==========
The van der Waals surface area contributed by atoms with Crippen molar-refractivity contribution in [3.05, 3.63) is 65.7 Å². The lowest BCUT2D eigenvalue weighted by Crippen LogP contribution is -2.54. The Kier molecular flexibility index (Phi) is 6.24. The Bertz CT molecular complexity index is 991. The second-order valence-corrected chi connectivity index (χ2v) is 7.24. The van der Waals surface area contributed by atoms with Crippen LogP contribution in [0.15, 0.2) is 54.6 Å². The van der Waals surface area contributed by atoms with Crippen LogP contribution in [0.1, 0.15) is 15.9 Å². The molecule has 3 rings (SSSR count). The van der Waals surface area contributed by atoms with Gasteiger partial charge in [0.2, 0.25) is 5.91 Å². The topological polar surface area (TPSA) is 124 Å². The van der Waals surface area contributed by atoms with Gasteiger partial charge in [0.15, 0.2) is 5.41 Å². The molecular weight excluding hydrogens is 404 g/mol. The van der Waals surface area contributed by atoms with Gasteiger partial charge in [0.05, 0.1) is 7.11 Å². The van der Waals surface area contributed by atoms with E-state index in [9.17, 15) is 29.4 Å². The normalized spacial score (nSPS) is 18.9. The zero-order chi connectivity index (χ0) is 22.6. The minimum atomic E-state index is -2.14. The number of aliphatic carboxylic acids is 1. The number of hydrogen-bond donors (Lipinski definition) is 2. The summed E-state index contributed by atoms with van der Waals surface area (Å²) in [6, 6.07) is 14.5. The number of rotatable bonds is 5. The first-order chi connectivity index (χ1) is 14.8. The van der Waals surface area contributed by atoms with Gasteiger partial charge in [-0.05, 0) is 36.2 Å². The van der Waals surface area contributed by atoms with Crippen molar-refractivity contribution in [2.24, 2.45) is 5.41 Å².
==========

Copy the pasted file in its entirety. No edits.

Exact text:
The van der Waals surface area contributed by atoms with Crippen molar-refractivity contribution in [3.05, 3.63) is 65.7 Å². The lowest BCUT2D eigenvalue weighted by Crippen LogP contribution is -2.54. The Kier molecular flexibility index (Phi) is 6.24. The Bertz CT molecular complexity index is 991. The second-order valence-corrected chi connectivity index (χ2v) is 7.24. The van der Waals surface area contributed by atoms with Crippen LogP contribution in [0.15, 0.2) is 54.6 Å². The van der Waals surface area contributed by atoms with Crippen LogP contribution in [0.1, 0.15) is 15.9 Å². The molecule has 3 rings (SSSR count). The van der Waals surface area contributed by atoms with Gasteiger partial charge in [0.2, 0.25) is 5.91 Å². The topological polar surface area (TPSA) is 124 Å². The van der Waals surface area contributed by atoms with Gasteiger partial charge in [0.15, 0.2) is 5.41 Å². The molecular weight excluding hydrogens is 404 g/mol. The van der Waals surface area contributed by atoms with Gasteiger partial charge in [0.05, 0.1) is 7.11 Å². The van der Waals surface area contributed by atoms with E-state index in [9.17, 15) is 29.4 Å². The normalized spacial score (nSPS) is 18.9. The zero-order chi connectivity index (χ0) is 22.6. The minimum atomic E-state index is -2.14. The number of aliphatic carboxylic acids is 1. The number of hydrogen-bond donors (Lipinski definition) is 2. The summed E-state index contributed by atoms with van der Waals surface area (Å²) in [6, 6.07) is 14.5. The number of rotatable bonds is 5. The first-order chi connectivity index (χ1) is 14.8. The van der Waals surface area contributed by atoms with Gasteiger partial charge in [-0.05, 0) is 36.2 Å². The van der Waals surface area contributed by atoms with Crippen molar-refractivity contribution in [2.24, 2.45) is 5.41 Å².